For very small numbers, say 32 bits unsigned, testing all divisors up to the square root is a very decent approach. Some optimizations can be made to avoid trying all divisors, but these yield marginal improvements. The complexity remains $O(\sqrt n)$.

On the other hand, much faster primality tests are available, but they are pretty sophisticated and deploy their efficiency for much longer numbers.

Is there an intermediate solution, i.e. a relatively simple algorithm, that is of practical use for, say, 64 bits unsigned, with a target running time under 1 ms ?

I am not after micro-optimization of the exhaustive division method. I am after a better working principle, of a reasonable complexity (and of the deterministic type).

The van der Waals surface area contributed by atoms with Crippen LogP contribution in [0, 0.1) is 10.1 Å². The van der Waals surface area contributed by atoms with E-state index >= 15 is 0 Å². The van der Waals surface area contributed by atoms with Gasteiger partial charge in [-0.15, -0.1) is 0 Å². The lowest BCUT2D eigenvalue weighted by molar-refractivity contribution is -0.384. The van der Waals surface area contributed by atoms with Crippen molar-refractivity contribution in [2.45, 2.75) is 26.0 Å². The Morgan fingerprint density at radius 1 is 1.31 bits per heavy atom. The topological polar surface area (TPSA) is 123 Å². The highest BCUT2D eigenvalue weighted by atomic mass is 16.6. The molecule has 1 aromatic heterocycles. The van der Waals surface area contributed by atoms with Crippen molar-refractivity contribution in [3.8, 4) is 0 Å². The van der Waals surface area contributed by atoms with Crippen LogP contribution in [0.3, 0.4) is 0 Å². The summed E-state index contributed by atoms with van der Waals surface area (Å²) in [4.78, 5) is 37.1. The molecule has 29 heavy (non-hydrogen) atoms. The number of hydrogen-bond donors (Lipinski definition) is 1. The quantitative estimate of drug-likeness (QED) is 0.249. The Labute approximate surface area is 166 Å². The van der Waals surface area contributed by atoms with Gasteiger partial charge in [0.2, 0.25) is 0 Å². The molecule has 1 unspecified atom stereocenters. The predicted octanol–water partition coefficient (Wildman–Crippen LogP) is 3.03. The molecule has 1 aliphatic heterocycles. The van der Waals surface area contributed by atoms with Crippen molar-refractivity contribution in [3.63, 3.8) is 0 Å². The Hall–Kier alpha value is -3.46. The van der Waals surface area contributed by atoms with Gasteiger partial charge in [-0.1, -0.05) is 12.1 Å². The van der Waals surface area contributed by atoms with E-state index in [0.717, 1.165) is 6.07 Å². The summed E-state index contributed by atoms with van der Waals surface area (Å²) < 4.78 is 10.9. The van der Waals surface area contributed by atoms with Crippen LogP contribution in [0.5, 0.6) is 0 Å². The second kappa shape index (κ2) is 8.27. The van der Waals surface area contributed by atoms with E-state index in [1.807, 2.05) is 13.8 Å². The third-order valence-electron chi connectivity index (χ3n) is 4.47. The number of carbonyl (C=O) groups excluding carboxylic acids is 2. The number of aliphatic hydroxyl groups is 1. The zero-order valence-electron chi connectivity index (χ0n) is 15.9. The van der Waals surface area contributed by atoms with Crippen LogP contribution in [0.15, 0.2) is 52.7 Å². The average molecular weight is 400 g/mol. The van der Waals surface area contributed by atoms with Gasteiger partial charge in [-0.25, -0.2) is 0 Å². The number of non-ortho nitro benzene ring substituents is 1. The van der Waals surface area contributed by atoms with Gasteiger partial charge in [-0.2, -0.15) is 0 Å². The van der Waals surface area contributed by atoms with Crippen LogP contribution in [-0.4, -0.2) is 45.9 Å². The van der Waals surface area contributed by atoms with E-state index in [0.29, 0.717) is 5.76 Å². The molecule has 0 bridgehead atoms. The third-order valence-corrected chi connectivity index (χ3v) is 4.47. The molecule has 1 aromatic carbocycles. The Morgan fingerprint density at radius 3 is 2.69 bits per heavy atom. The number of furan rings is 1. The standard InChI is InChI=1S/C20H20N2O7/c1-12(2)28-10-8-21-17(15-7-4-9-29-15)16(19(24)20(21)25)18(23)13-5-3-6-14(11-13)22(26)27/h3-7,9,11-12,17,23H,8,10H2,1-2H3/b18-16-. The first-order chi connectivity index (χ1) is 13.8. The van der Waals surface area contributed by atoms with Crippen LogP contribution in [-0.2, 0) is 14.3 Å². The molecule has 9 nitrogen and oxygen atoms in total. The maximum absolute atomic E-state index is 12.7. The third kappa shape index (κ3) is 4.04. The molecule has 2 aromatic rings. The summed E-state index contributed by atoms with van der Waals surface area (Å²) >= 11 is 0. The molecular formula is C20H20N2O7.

**Update:**

Using a Python version of the Miller-Rabin test from Rosetta code, the time for the prime $2^{64}-59=18446744073709551557$ is $0.7$ ms. (Though this is not a sufficient test because nothing says we are in a worst case.)

http://rosettacode.org/wiki/Miller%E2%80%93Rabin_primality_test#Python:_Proved_correct_up_to_large_N

And I guess that this code can be improved for speed.